Notice here the two dangers we face if we build up our “treasures” here on earth?  We face the possibility that either termites or rust will destroy whatever we own.  Now that probably sounds pretty odd to you, doesn’t it?  When was the last time that we had to fight off termites or deal with rust in our comfortable North American homes?

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Consider this from the perspective of someone who lives in a remote village in some developing country though.  And it is more than Southeast Asia that I am thinking of.  It is the Pacific Island countries, the tropical jungle areas of South America, the dusty sun-baked villages of Africa, and many more places in the world.  There is still a majority of the world living in poor to poverty-stricken areas.

For these kinds of people, their vast wealth in life can be listed on a short piece of paper: 2 sets of clothes (maybe), a wooden, mud or bamboo hut, a couple of old dented pots, a machete, and an ax if they are real fortunate, etc.  And so for them, the danger of termites eating through their walls and floors, and rust damaging their few tools and cooking items is certainly a real threat to their livelihood, and perhaps their very survival.

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But Jesus’ words are meant for even these poor people to hear.  We must not put our trust and our hopes in even these few meager items, for life is more than just surviving from day to day.  And life is most certainly more than all the trinkets, gadgets and possessions we have in the West.  No, real life begins and ends in our relationship with God.

You see, it is really all about perspective and values.  If we view life totally from a “Me” perspective, and if we place a high value on the things of this world, then everyone from the billionaire to the shanty town dweller will be yearning for more than what they presently have. So a very “wealthy” person or a destitute person have it all wrong when it comes to what is of true worth in this life.

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In Matthew 13, Jesus teaches many parables, and in verses 44 – 46, Jesus compares the Kingdom of Heaven to a great treasure found buried in a field and to  a fabulous costly pearl found at a market.  Jesus states in these parables that finding the joy or having God rule over one’s life (i.e. the meaning of “Kingdom of Heaven”) is worth so much that a person would be willing to sell all earthly possessions to be able to own that field, to buy that pearl, to become a citizen with God’s Kingdom.

So what is my perspective on wealth?  I know that I am a child of the King, and an heir to all the promises of God and all the blessings and riches of Heaven.  I have the love of God my Father, and the salvation bought for me by Jesus, and the joy and presence of the Holy Spirit, and the fellowship of other believers.  What more could I ever want.  Truly, I am a wealthy man.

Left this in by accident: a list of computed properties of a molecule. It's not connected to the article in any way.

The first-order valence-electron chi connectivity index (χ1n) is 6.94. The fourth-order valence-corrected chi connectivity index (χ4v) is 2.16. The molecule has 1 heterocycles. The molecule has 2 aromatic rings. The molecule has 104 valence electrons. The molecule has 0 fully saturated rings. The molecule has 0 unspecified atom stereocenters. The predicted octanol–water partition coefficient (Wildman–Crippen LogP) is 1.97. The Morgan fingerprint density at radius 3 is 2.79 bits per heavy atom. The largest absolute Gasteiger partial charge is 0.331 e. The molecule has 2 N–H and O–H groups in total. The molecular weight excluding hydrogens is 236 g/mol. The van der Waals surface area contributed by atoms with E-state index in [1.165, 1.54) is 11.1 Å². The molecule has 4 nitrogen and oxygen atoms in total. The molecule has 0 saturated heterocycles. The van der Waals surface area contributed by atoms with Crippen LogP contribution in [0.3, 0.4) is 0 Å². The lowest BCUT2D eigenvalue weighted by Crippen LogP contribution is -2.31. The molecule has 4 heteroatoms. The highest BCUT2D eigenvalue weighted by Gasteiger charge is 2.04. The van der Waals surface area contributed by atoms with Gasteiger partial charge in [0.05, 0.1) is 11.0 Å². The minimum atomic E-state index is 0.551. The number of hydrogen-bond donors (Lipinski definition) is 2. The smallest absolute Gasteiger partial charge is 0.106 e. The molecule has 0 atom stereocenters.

Presenting God First

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The following devotion comes from my email subscription to

Connection! Devotions for Every Day Life“.

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His Mission…Our Mission

Pray for God’s kingdom to come! The disciples must have asked Jesus how to pray. After coaching them on their motives for prayer, Jesus told them to pray like this: “Father, Your name be praised and honored. Your kingdom come and Your will [Your mission] be done” (Mt. 6:9-10, italics and paraphrase mine).

Jesus, the son of God, tells us to pray for God! For His glory, His name, His fame, His kingdom, and His mission. God desires our praise. He wants us to participate in His mission of a blessing for all peoples (Gen. 12:3-4) as He establishes His kingdom today on earth and forever in heaven.

So, pray for God to call out His laborers into His harvest fields more than ours. Pray for the establishment of His Church, more than our mission organization or denomination. Pray for the reputation of His name, more than our recognition. It is no accident that the most effective missionaries are often standing in the background, not upfront in the spotlight.

Pray for the Holy Spirit to convince unbelievers through His teachings more than our clever arguments. Pray for new believers to obey His commandments more than our traditions. Pray for the new church to find answers from His Word, more than our words. When we pray like this, He inevitably will surprise us. After all, it is His mission. And He will accomplish it.